When the Prescott Bloom state office building opened in Springfield in 1988, a small tree was planted and a plaque was placed near the entrance. They were put there in memory of 3-year-old Jennifer Bloom. Jennifer and her father, who was a state senator from Peoria, both died in a fire at their Peoria home in January 1986. But someone has cut down Jennifer’s tree. All that is left is the plaque and a stump. But this gets worse.
When the Prescott Bloom state office building opened in Springfield in 1988, a small tree was planted and a plaque was placed near the entrance. They were put there in memory of 3-year-old Jennifer Bloom. Jennifer and her father, who was a state senator from Peoria, both died in a fire at their Peoria home in January 1986.
But someone has cut down Jennifer’s tree. All that is left is the plaque and a stump. But this gets worse.
Jennifer’s memorial is used as a smoking area by workers in the Bloom Building, home of the Department of Healthcare and Family Services. There are numerous cigarette butts all around, and even on top of, Jennifer’s plaque. But even that is not all.
A large clump of crabgrass has been allowed to grow until it almost completely covers the plaque.
There is so much wrong with this that it is hard to know where to start.
We will start by attempting to find out who cut down Jennifer’s tree and why. The building, which is leased to the state, is owned by a company called Government Property Fund I. That company, however, does not maintain the grounds.
From there, it was on to the state. It appears the Department of Central Management Services is the agency responsible for upkeep of the building’s exterior.
I called Alka Nayyar in Chicago, public information officer for CMS, on Thursday morning to see if she could confirm that. In an e-mailed statement by CMS sent late Thursday afternoon, CMS says it directed HFS to remove an ashtray that was “inadvertently placed too close to the Bloom memorial plaque.”
If there was an ashtray nearby, not many people used it.
“HFS has indicated it will also request further discretion from its employees,” said the statement. “Although CMS has not received complaints on this matter, it is unfortunate to hear that the memorial in front of the building may not be fully maintained.
“We are contacting the lessor and the property management company to determine what has been done in the past with the memorial and dedicated tree, and what can be done in the future to ensure this solemn reminder of the tragic loss of a child is maintained with due respect.”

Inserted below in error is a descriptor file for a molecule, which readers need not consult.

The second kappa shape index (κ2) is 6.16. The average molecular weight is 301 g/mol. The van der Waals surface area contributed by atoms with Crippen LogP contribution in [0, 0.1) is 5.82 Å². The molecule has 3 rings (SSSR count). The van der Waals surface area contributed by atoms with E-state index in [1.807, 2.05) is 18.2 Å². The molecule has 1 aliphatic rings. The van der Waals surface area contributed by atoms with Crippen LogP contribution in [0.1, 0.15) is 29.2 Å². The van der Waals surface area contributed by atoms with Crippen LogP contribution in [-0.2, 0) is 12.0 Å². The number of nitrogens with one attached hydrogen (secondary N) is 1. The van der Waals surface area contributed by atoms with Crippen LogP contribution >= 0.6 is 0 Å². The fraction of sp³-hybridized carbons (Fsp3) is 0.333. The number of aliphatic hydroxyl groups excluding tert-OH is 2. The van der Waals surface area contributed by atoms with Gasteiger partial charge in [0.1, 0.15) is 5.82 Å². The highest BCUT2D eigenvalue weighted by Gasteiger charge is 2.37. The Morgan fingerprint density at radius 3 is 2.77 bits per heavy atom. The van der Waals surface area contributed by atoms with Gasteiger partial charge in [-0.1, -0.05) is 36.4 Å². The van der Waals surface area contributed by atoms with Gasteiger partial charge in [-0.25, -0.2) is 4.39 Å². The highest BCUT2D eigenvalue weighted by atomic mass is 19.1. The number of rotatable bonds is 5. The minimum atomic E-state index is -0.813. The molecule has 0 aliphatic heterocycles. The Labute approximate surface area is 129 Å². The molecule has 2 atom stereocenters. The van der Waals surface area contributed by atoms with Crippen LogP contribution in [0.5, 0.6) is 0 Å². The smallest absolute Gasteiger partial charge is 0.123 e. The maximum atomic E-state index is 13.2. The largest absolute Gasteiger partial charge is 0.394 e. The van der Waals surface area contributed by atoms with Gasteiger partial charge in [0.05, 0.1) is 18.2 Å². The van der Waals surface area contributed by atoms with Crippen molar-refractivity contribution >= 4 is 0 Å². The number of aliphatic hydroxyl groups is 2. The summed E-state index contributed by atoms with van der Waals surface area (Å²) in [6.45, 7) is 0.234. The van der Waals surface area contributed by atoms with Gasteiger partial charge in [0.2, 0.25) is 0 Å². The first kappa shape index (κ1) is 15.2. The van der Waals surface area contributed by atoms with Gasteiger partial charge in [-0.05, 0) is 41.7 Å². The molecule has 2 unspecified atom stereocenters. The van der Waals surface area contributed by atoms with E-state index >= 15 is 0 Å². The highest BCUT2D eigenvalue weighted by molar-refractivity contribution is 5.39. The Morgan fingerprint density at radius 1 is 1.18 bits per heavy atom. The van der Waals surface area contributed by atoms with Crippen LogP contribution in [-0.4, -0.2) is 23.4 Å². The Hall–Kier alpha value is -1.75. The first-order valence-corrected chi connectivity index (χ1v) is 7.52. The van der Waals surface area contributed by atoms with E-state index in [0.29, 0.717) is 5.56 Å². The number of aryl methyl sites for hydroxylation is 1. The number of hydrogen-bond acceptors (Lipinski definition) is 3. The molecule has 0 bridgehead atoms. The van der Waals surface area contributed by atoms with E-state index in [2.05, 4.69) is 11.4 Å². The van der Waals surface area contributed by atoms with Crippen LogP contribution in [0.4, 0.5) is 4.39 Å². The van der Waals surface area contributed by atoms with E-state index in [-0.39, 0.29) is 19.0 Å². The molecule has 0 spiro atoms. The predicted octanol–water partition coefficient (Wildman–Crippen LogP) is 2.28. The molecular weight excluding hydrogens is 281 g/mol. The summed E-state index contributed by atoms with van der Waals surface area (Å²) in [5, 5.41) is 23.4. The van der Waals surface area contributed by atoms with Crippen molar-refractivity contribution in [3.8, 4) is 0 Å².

The CMS statement hints that the grounds maintenance work is contracted to an outside company. It’s still not clear who is responsible for cutting down the tree or why it was done.
Then there are the Bloom Building smokers. They should be ashamed of themselves. Annie Thompson, spokeswoman for HFS, said as long as employees are far enough away from the front door, they can smoke anywhere.
Yes, but didn’t they see the plaque in honor of Jennifer? Don’t they realize what they are doing? Granted, this isn’t her gravesite, but, still, how callous does someone have to be to use a memorial to a little girl for an ashtray?
Prescott’s wife, Dianne, was out of town the night of the fire. But there was another person at home; the Blooms’ son, Jeffrey,
Jeff, who was 7 at the time, was hospitalized immediately after the fire, in critical condition from smoke inhalation. He is about 30 now and attends grad school in St. Louis. He and his mother still live in Peoria.
I telephoned Jeff Wednesday night to let the family know this column was coming and to tell him what it was about. Jeff and his mother were both stunned to hear about this. They did not know Jennifer’s tree had been cut down.
Even though he was only 9, Jeff recalls attending the dedication of the building named for his father. As we talked, Jeff walked a line between being angry and not wanting to rock the boat. I told him it was OK, I’d take care of rocking the boat on this one.
“It’s bush league,” Jeff finally said of the way his sister’s memorial is being treated, “You can say I said that. It’s bush. … I don’t want to be overly sensitive. And it’s not so much the tree …”
No, it is not so much the tree, though someone needs to explain why it was cut down. It’s his sister’s memory and the fact that it has become an ashtray for some Bloom workers.
Just so you people know, they found Jennifer’s body wrapped in her father’s arms. He died trying to shield that little girl. So take your cigarettes somewhere else.
The workers, whether from CMS or elsewhere, who are supposed to be maintaining Jennifer’s memorial are just as bad. First, they need to clean the area up. That’s what they are paid to do. Pull up the crabgrass that covers the plaque. Remove the cigarette butts.
CMS should order the building’s grounds crew to either plant a new tree in Jennifer’s honor or move her memorial to a more appropriate location outside or inside the building.
Get it done.
Dave Bakke can be reached at (217) 788-1541 or firstname.lastname@example.org.